I asked if she felt responsible for their happiness in any way. She thought a long time, and finally said no. She did everything she could to make them happy, but she knew it was ultimately up to them. When I asked about what she did to make them happy, she practically shouted that she spent as much time with each of them as possible, because she knew that’s what they wanted and needed. When she realized she had basically given up what she wanted or needed—such as friends, volleyball, etc.—to be there for her parents, she cried. And cried. And cried.
I probably don’t have to say much about our work from there. We focused on Lannie’s learning to recognize and work on her own needs, her own happiness. On letting her parents be responsible for themselves. It was difficult work, to be sure. But worth it.
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In one of the many conversations I had with Lannie, she said something I hadn’t heard before. She had spoken so often about how much she cherished spending equal time with both parents. And while I know this was true, I also know that she likely had some feelings about it that weren’t quite so positive. One day, she looked me straight in the eye and said she hated going back and forth all the time.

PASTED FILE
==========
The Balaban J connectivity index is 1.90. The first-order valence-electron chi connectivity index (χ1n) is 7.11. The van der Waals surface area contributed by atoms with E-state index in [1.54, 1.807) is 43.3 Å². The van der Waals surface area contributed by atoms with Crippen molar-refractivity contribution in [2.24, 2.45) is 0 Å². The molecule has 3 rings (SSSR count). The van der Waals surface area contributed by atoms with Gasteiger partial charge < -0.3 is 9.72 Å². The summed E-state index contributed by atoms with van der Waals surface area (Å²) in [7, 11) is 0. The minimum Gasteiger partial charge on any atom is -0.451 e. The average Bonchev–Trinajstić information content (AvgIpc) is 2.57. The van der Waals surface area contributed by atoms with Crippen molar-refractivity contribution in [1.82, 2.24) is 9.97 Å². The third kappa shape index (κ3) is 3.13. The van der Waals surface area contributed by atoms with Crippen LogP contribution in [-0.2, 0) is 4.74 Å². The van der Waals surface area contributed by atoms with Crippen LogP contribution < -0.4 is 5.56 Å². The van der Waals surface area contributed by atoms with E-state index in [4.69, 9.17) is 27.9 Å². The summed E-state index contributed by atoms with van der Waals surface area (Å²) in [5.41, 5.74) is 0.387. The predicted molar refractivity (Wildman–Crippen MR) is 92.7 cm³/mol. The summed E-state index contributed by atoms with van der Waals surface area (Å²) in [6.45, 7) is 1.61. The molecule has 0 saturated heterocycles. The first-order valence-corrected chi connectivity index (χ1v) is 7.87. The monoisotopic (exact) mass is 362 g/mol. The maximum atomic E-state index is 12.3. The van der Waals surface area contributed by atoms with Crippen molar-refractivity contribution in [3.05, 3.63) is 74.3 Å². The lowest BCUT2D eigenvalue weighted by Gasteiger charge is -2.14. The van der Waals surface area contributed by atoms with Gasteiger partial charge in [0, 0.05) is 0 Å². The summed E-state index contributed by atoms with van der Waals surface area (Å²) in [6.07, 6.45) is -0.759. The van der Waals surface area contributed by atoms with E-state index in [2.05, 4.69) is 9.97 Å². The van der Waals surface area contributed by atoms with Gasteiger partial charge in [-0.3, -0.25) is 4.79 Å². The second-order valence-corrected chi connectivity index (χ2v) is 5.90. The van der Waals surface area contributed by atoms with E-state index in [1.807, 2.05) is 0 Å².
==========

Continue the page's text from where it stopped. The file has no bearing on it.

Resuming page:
It had nothing to do with how she felt about her parents. She has insisted from day one how much she valued her time with both of them. It was the physical toll of traveling, of not being sure who would pick her up after school, of being away from her friends—and their subsequent moving on to new friends simply because she wasn’t there.
And that’s when it really hit me. I had worked with so many children, couples, and families going through divorce at that point. And I had heard both horror stories and happy stories about how they dealt with the aftermath. Before Lannie, I had not seen such a positive example of shared-parenting.
But as much as shared custody and equal time with the kids may make sense in a courtroom, the reality of splitting time between parents is tough on the kids. Though the courts often work hard to ensure the “best interests of the children” are being upheld, the irony is that what they are often focusing on is the best interest of the parents. And that’s exactly what Lannie had done.
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It’s not that I think shared-parenting arrangements are inherently bad. And children do need to spend quality time with both parents—assuming “quality-time” is an accurate descriptor. But parents also need to understand that the logistical and physical demands of going back and forth take their toll. Even in the best-case scenarios. Children get tired. They get confused. They often become sad or angry. They sometimes stop doing the things that used to be important to them. They sometimes act out in ways that are surprising. They miss their friends. And they lose their friends.